To evaluate gastric emptying rate, both the DM in the colostrum sample and the DM in the gastric content were calculated. Afterward, the percentage of gastric DM was calculated, and finally, the percentage of gastric emptying was calculated. From these calculations the gastric emptying percentage was plotted against time to obtain a curve of the gastric emptying rate. Data were analyzed univariately (GLM procedure of SAS; SAS Inst. Inc., Cary, NC) according to the following model:where Yij is the dependent variable measured (organ weights, gastric DM residuals, glucose levels, rectal temperatures, blood parameters), μ denotes the overall mean, αi denotes the effect of classification (i = IUGR, normal), βj denotes the effect of time (j = 15, 30, 60, 120 min), (αβ)ij is the interaction between classification and time, and εij describes the random error term. The interaction between classification and time was removed from the final model when it was not significant. Means were separated using the PDIFF option and presented as least squares means ± SEM and were considered significant when P < 0.05 and a tendency when P < 0.10.


RESULTS

Gastric Emptying Rate and Residual DM

Average birth weights were greater in normal piglets than IUGR piglets (1.38 ± 0.04 vs. 0.70 ± 0.04 kg; P < 0.001), and normal piglets were, on average, tube-fed twice as much porcine colostrum as IUGR piglets (17.0 ± 0.5 vs. 8.3 g ± 0.5; P < 0.001). Correspondingly, the total DM content in the colostrum was, on average, nearly double for normal piglets compared to IUGR piglets (4.08 ± 0.12 vs. 2.07 ± 0.12 g; P < 0.001). Figures 1A and 1B show the time course of changes in gastric and DM residuals between normal and IUGR piglets. As expected, there was a clear influence of time (P < 0.001) on the gastric residuals (Fig. 1A), with values declining over time, but no difference between normal and IUGR piglets was observed (P = 0.129). After 120 min the ventricles were almost empty, with 17% and 22% gastric residuals recovered in normal and IUGR piglets. Dry matter residual followed the same pattern as the gastric emptying rate (Fig. 1B), with values declining over time (P < 0.001). Normal piglets tended to have lower DM values than IUGR piglets (P = 0.085).

Figure 1.
Figure 1.

(A) The gastric emptying rate, (B) DM, (C) rectal temperature, and (D) whole blood glucose in normal piglets (triangles) and intrauterine growth-restricted (IUGR) piglets (circles) over the duration of the trial. Values presented are least squares means ± SEM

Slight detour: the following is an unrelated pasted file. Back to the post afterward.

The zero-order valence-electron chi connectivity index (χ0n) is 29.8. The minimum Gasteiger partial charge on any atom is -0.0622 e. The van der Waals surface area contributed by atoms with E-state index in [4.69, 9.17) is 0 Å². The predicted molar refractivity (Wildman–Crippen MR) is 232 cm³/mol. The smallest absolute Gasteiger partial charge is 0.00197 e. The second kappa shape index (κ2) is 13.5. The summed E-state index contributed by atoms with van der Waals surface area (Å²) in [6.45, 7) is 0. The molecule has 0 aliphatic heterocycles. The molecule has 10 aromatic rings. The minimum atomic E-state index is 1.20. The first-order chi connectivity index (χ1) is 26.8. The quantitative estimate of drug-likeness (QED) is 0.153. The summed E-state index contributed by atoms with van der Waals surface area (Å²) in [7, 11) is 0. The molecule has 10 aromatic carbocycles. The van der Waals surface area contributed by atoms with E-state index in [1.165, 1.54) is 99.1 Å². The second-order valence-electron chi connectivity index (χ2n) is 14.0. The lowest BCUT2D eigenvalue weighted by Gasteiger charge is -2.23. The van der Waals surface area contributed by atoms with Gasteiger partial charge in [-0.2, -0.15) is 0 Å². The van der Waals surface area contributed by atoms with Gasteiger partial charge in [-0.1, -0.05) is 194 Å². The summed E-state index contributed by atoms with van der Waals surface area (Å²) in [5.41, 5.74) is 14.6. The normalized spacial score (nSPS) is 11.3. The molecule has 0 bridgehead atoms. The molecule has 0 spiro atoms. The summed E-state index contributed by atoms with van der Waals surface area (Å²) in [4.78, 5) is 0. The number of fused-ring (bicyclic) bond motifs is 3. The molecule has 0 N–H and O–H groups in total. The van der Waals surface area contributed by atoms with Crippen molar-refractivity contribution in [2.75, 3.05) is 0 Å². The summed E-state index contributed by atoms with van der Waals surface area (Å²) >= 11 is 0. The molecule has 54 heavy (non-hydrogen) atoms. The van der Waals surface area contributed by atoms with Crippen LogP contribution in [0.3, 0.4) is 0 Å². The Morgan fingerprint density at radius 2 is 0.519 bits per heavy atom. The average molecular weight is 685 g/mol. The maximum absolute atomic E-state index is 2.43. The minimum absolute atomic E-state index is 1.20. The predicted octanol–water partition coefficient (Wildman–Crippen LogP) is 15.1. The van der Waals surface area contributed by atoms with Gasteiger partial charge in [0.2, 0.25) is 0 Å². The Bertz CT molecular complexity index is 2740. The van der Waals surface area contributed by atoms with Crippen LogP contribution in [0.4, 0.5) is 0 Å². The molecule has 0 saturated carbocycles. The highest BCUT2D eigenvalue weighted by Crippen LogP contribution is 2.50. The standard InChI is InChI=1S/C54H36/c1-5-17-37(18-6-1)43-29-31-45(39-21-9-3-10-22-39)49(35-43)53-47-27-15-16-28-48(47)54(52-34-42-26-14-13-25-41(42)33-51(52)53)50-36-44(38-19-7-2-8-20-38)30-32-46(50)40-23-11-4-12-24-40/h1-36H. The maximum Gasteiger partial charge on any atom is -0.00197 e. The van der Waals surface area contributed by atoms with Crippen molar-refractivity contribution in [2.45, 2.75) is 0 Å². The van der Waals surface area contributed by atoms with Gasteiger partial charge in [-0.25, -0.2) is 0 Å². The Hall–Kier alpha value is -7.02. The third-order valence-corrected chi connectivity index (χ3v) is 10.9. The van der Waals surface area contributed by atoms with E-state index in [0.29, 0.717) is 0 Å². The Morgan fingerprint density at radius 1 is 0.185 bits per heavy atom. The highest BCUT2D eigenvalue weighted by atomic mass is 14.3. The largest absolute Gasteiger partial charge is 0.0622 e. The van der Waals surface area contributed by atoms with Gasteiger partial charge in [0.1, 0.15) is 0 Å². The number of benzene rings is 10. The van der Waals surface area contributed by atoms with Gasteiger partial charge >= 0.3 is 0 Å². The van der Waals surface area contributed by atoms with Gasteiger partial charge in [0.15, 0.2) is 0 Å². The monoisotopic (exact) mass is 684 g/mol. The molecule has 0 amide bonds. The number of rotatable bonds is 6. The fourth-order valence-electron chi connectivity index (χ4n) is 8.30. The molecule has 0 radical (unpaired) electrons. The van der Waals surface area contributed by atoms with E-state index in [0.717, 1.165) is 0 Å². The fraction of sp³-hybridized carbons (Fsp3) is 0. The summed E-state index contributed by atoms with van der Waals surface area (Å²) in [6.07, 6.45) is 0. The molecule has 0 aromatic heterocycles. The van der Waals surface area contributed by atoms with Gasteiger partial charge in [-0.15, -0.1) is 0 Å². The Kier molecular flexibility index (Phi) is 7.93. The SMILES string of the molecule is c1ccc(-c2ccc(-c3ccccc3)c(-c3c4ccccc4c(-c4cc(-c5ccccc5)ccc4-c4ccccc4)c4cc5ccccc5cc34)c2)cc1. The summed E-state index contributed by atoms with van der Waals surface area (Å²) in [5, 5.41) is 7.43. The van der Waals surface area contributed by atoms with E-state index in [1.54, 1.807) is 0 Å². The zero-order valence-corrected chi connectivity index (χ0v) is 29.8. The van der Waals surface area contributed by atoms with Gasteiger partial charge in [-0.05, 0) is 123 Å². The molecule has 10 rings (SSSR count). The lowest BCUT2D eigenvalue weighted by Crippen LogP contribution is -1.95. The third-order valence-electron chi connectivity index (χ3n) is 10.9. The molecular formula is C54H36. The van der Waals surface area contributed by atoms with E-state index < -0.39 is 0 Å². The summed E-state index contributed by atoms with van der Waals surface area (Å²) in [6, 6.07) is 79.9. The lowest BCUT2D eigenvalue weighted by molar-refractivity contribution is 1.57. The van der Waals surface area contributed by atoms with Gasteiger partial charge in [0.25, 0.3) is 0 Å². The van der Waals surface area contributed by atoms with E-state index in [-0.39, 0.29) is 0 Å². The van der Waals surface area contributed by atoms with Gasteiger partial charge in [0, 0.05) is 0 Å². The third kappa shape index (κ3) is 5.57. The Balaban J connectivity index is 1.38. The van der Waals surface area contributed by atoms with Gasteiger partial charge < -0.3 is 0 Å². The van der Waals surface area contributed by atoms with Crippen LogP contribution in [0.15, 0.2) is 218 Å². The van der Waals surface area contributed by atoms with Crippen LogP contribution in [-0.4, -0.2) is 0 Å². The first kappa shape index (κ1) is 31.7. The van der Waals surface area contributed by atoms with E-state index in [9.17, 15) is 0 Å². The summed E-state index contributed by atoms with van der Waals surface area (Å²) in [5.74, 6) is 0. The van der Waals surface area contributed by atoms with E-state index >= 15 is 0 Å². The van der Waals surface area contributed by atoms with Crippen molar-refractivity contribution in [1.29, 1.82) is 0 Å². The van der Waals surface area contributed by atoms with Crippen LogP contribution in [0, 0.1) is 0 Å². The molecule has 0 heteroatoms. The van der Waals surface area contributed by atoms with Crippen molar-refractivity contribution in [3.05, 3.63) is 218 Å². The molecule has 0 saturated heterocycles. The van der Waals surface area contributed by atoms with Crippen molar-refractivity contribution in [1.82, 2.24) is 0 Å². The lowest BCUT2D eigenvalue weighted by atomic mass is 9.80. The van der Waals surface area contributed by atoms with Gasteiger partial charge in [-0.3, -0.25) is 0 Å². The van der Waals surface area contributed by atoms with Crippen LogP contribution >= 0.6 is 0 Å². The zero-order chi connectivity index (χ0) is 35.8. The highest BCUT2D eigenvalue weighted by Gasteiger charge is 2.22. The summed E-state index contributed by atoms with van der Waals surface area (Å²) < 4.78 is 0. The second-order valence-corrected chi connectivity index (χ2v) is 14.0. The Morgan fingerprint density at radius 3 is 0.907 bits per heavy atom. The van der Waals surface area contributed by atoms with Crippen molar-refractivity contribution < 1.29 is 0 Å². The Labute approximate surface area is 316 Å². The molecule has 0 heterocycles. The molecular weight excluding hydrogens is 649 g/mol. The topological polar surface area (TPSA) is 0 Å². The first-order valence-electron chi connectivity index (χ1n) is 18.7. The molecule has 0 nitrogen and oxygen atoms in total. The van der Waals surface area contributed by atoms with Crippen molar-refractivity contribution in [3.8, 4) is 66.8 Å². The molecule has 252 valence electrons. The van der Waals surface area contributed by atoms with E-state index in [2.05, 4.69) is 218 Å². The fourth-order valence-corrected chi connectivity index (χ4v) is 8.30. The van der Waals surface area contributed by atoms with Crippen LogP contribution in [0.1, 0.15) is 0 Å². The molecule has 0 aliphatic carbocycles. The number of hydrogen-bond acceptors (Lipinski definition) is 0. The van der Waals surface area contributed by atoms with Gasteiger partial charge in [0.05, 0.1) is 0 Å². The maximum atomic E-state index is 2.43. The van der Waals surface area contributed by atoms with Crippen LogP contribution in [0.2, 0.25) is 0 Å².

Rectal Temperatures

Overall, IUGR piglets had lower rectal temperatures than normal piglets (36.2°C ± 0.16°C vs. 37.5°C ± 0.17°C; P < 0.001). An initial temperature drop was observed for both normal piglets and IUGR piglets between birth and 15 min, with a subsequent increase in rectal temperature afterward for both normal and IUGR piglets (Fig. 1C; P < 0.001).

Whole Blood Glucose and Composition of Blood Plasma

No differences were found in whole blood glucose levels between normal and IUGR piglets (P = 0.146), but there was an effect of time (P < 0.001; Fig. 1D). For both groups of piglets there was a peak in whole blood glucose between 30 and 60 min after they had been tube-fed colostrum. However, in contrast to whole blood, plasma glucose levels were higher in normal piglets compared to IUGR piglets (4.1 ± 0.2 vs. 2.8 ± 0.2 mmol/L; P < 0.001; Table 1), albeit with no effect of time. There were significant interactions between time and classification for NEFA, d-3-hydroxybutyrate, bile acid, albumin, aspartate amino transferase, and alanine amino transferase, and these are therefore plotted in Fig. 2. Plasma values for NEFA, d-3-hydroxybutyrate, albumin, aspartate, and alanine amino transferase were all increased in normal piglets at 15 min (P < 0.01) and 30 min for bile acid (P < 0.01) compared to IUGR piglets. Plasma parameters with no interactions can be seen in Table 1. There was an effect of time on creatinine levels (P = 0.027), with increasing concentrations over time with greater values at 120 min (169.5 ± 10.9 μmol/L) compared to 15, 30, and 60 min, with values of 125.0 ± 10.4, 125.4 ± 12.1, and 134 ± 0.9 μmol/L, respectively. Normal piglets tended to have greater levels of triglycerides than IUGR piglets (P = 0.057), but triglyceride levels tended to increase over time for both normal and IUGR piglets (P = 0.060).


View Full Table | Close Full ViewTable 1.

Comparison of plasma parameters in normal and IUGR piglets over the duration of the trial1

 
P-value2
Item Normal IUGR SEM Classification Time
n 24 24
Glucose, mmol/L 4.2 2.8 0.2 0.001 0.466
Triglyceride, mmol/L 0.27 0.23 0.01 0.060 0.057
Blood urea nitrogen, mmol/L 3.97 4.04 0.33 0.879 0.827
Creatinine, μmol/L 132.1 145.3 8.0 0.250 0.027
Lactate, mmol/L 4.40 4.93 0.3 0.234 0.175
Cholesterol, mmol/L 1.24 1.35 0.06 0.186 0.449
Total protein, g/L 24.6 25.6 0.5 0.155 0.350
γ-Glutamyl transferase, U/L 53.9 46.7 5.3 0.329 0.836
Basic phosphatase, U/L 1356.6 1618.1 149.5 0.223 0.175
Inorganic phosphate, mmol/L 1.33 1.38 0.06 0.532 0.467
1Values presented are least squares means ± SEM. IUGR = intrauterine growth restricted.
2No interactions between classification and time were observed (P < 0.05).
Figure 2.
Figure 2.